About the "myth": Your explanation puts all of old masters in a pretty dumb position. Do you know how much trouble is priming canvas with traditional gesso? They were taking all that pain for nothing, poor dumb people... And what about today's acrylic primers? Useless (in terms of longevity) apparently... :rolleyes:
    Loris, besides this all being pretty much off-topic:

    No, they weren't dumb, but I can assure that the authors of the book on painting I have aren't either...

    Priming is not only done for "protective" reasons, but also for two other major reasons (and yes, I have studied oil painting quite extensively, and painted a bit myself with classical oil paint, have a look at my website):

    - To cover up an absorbent surface, like the linen. Painting directly with oil paint on linen is undoubtedly going to be a pain, as the linen will absorb the oil from the paint, leaving a to dry mass of paint pigment on the canvas, with possible negative consequences for the strength and elasticity of the paint layer as well

    - To provide a smooth surface for classical glazing technique and super detailed paintings. The gesso layer was traditionally ground down to create a perfect flat surface, without the structure of the linen.

    Marco
    Last edited by Marco B; 06-04-2010 at 04:59 PM. Click to view previous post history.
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    "The nineteenth century began by believing that what was reasonable was true, and it wound up by believing that what it saw a photograph of, was true." - William M. Ivins Jr.

    "I don't know, maybe we should disinvent color, and we could just shoot Black & White." - David Burnett in 1978

    "Analog is chemistry + physics, digital is physics + math, which ones did you like most?"

  6. #16
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    And one last point to all, before we end up with endless useless discussion about this:

    I have no doubt a properly framed and processed Pt/Pd print, printed on the highest quality paper, will easily last half a millennium or more

    It is the unframed versions that might develop issues in a more "humanly" timespan... and are the topic of this thread, together with any further (scientific) insights on the processes underlying the possible degradation of paper caused by the catalytic nature of Platinum or Palladium.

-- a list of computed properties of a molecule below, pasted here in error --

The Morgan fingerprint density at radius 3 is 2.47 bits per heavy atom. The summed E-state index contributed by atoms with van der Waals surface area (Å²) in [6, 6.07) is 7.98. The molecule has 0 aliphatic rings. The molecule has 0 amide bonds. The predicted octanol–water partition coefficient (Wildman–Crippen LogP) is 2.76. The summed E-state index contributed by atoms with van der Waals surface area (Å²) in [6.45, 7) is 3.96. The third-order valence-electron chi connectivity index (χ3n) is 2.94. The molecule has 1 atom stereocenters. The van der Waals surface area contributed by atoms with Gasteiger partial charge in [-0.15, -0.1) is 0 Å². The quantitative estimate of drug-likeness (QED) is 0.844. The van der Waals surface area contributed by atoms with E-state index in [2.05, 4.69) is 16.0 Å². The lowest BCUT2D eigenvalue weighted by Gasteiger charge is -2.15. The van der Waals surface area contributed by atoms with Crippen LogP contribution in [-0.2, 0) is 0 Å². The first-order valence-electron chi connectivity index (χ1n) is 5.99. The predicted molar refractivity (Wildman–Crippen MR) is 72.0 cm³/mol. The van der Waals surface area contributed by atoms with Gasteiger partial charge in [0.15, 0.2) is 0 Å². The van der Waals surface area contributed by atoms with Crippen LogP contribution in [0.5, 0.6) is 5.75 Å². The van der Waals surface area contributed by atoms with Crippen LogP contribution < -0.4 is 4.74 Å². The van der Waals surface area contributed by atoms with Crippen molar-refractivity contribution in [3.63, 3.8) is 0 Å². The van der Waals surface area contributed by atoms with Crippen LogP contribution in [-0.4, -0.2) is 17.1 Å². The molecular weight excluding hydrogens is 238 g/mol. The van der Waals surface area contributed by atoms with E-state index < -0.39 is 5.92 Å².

Marco
    My website

    "The nineteenth century began by believing that what was reasonable was true, and it wound up by believing that what it saw a photograph of, was true." - William M. Ivins Jr.

    "I don't know, maybe we should disinvent color, and we could just shoot Black & White." - David Burnett in 1978

    "Analog is chemistry + physics, digital is physics + math, which ones did you like most?"

  7. #17

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    I've made my points very clearly. Relax and print / do your art Marco, don't be so anal, OK? You look odd by requesting a scientific reference for every claim - I simply asked a logical question: What's the significance of this phenomenon? Is it worth to worry about it? (In short: So what?) Chill out, that's something easy to do in The Netherlands (with some help?), I presume...

    BTW see few links about oils on paper here:
    http://www.utrechtart.com/ask-the-ex...FAQ_OIL.cfm#Q8 (It's a paint manufacturer's site...)
    http://www.winsornewton.com/main.aspx?PageID=344 (Another paint manufacturer...)
    http://www.sewanee.edu/chem/chem&art...98/Binders.htm (See section "Watercolor papers" and the reference right at the end of the section...)
    ... and thousands more. All sources say either (a.) Don't do it, it's not archival (dismissive) or (b.) Seal the surface with gesso / acrylic binder and such, affix to a rigid support (the latter suggestion occasionally). If not, paper will get harmed...

    Do you have a single example / case of pt/pd that was disintegrated due catalytic reaction of pt/pd nanoparticles? (In scientific literature please!) IIRC, the only effect observed was discoloration (proportional to the image) in the facing sheet. (BTW, what do we know about the storage conditions of the print in question?) Do you have a single example / case where the back of a pt/pd print was discolored / weakened (and what not) proportional to the image density in scientific literature? Photogravures do...


    P.S. BTW, what you have brought into discussion is well known to serious practitioners of the medium and was discussed (maybe not here - but internet does not consist solely of apug.org, right?) at least once if not more... (I had seen that mirror image at least twice before.) Nothing new in other words. But thanks for good intention anyway...